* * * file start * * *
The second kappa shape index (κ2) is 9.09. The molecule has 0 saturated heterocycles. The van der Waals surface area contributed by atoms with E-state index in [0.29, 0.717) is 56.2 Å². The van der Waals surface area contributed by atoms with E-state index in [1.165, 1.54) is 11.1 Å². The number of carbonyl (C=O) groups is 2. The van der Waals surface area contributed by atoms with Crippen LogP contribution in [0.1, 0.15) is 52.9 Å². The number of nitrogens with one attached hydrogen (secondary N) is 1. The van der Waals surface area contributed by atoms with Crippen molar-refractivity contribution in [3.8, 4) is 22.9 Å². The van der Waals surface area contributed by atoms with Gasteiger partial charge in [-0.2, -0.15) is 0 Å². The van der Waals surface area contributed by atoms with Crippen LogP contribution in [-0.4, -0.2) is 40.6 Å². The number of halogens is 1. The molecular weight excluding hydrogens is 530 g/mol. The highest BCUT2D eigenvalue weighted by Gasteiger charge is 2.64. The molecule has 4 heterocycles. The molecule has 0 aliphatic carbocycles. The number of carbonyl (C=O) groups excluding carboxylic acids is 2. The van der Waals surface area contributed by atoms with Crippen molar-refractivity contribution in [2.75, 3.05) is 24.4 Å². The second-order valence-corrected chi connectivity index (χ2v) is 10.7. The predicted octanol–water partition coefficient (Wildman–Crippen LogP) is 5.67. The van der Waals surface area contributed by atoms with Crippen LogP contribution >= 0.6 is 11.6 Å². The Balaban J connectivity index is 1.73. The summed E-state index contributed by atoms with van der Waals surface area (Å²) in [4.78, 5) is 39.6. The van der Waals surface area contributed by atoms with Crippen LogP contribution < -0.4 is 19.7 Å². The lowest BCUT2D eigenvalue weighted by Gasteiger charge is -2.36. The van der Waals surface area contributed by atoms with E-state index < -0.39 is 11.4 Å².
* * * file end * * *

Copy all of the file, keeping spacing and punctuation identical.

The second kappa shape index (κ2) is 9.09. The molecule has 0 saturated heterocycles. The van der Waals surface area contributed by atoms with E-state index in [0.29, 0.717) is 56.2 Å². The van der Waals surface area contributed by atoms with E-state index in [1.165, 1.54) is 11.1 Å². The number of carbonyl (C=O) groups is 2. The van der Waals surface area contributed by atoms with Crippen LogP contribution in [0.1, 0.15) is 52.9 Å². The number of nitrogens with one attached hydrogen (secondary N) is 1. The van der Waals surface area contributed by atoms with Crippen molar-refractivity contribution in [3.8, 4) is 22.9 Å². The van der Waals surface area contributed by atoms with Gasteiger partial charge in [-0.2, -0.15) is 0 Å². The van der Waals surface area contributed by atoms with Crippen LogP contribution in [-0.4, -0.2) is 40.6 Å². The number of halogens is 1. The molecular weight excluding hydrogens is 530 g/mol. The highest BCUT2D eigenvalue weighted by Gasteiger charge is 2.64. The molecule has 4 heterocycles. The molecule has 0 aliphatic carbocycles. The number of carbonyl (C=O) groups excluding carboxylic acids is 2. The van der Waals surface area contributed by atoms with Crippen molar-refractivity contribution in [2.75, 3.05) is 24.4 Å². The second-order valence-corrected chi connectivity index (χ2v) is 10.7. The predicted octanol–water partition coefficient (Wildman–Crippen LogP) is 5.67. The van der Waals surface area contributed by atoms with Crippen LogP contribution >= 0.6 is 11.6 Å². The Balaban J connectivity index is 1.73. The summed E-state index contributed by atoms with van der Waals surface area (Å²) in [4.78, 5) is 39.6. The van der Waals surface area contributed by atoms with Crippen LogP contribution < -0.4 is 19.7 Å². The lowest BCUT2D eigenvalue weighted by Gasteiger charge is -2.36. The van der Waals surface area contributed by atoms with E-state index < -0.39 is 11.4 Å².